Many other ‘requests’ also were submitted in a language that will make it easy for politicians to say: ‘But we are doing this already.’ This is not to say that there was nothing new yesterday – we often have argued, and continue doing so, that the problem in Afghanistan is that while the analysis often is accurate conclusions drawn from it are not implemented.
Steiner’s response on Taleban talks was the most clear and interesting one: ‘We don’t just want peace, we want a principled peace, not one at all costs’. ‘Fundamental principles for the peace process’ must be that it is ‘Afghan-led, [and that] it cannot be done by someone from outside’, that the process ‘must be inclusive’ and that ‘it doesn’t help us if one part of Afghan society agrees with another part of Afghan society. […] We need an agreement in which all parts of Afghan society recognise themselves’. He also defined what had once been called ‘red lines’ (he did not use that term): on the Taleban side, an agreement must entail a renunciation of violence, cutting of ties with al-Qaida and respect for the current constitution, including its ‘rights part and of course the rights of women’. Furthermore, Afghanistan’s independence must be endorsed by the region. Finally he stated that ‘only a peace process that respects these principles will be supported by the international community. I think there is a consensus [on this] in the international community.’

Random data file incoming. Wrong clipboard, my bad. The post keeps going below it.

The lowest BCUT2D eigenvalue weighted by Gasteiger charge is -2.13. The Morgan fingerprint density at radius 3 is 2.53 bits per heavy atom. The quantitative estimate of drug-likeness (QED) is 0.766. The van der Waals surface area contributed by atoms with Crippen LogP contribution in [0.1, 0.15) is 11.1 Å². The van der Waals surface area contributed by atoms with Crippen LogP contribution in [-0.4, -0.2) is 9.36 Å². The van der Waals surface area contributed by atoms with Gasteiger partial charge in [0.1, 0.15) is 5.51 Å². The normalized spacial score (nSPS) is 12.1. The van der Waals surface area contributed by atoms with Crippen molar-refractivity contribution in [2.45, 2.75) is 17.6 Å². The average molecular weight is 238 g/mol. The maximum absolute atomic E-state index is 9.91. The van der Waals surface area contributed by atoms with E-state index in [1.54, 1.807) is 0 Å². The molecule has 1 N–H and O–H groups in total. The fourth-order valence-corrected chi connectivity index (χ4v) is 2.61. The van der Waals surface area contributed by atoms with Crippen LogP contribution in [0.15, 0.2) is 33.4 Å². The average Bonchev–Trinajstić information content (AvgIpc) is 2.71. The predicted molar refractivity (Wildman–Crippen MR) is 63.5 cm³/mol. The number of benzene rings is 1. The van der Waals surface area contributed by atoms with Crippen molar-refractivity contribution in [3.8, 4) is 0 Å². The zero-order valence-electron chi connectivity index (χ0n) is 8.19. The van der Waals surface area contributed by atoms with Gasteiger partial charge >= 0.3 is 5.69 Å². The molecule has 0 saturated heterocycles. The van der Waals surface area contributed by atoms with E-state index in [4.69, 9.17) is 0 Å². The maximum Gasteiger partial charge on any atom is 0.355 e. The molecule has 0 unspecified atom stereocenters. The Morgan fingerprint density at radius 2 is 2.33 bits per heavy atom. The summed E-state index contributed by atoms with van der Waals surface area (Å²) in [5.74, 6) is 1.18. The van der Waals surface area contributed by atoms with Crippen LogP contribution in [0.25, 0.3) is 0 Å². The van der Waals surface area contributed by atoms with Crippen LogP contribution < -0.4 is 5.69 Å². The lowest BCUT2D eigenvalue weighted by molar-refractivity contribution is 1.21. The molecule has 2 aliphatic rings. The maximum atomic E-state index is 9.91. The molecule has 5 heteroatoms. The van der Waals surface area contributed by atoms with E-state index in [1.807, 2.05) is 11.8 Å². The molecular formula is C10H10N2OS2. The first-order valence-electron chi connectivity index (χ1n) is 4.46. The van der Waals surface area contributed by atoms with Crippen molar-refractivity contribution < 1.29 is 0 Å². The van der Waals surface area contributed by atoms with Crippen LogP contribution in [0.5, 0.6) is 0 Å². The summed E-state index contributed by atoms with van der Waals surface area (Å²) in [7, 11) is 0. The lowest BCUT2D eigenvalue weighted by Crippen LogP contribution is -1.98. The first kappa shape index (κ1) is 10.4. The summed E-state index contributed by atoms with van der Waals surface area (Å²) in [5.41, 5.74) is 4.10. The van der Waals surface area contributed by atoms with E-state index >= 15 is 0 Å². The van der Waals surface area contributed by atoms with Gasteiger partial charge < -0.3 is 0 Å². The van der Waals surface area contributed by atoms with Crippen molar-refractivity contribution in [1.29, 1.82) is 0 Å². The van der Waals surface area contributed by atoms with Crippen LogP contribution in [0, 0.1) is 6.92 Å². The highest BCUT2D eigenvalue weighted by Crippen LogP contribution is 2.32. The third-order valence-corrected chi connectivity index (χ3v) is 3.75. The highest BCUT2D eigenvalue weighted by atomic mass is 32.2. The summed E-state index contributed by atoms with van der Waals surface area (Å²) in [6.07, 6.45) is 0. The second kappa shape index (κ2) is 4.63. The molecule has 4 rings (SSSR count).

On another topic, the German envoy said that ‘it is also important that the Government of Afghanistan is increasingly responsive’ to its country’s civil society. There still is room for improvement: Fahim Hakim, the facilitator of the civil society elections and AIHRC commissioner, was not able to hold his scheduled speech in Bonn yesterday. He was absent, and there was no official explanation given. But it transpired that the presidential office had blocked his participation, as retaliation to what it sees as his manipulation of those elections. Organisers insisted however that everything was done properly and transparently but that some who lost in the election found their defeat difficult to take.
The proposal of the evening was to make the civil society steering committee that had organised the elections for the Bonn civil society forum and the drafting of the message to the governmental conference a permanent body, offer it as a oversight mechanism to the use of foreign funding and to demand the disclosure of all contracts. It did not come from the Afghans, though, but from an international participant. But will Afghan civil society dare to occupy the JCMB?
This article was last updated on 9 Mar 2020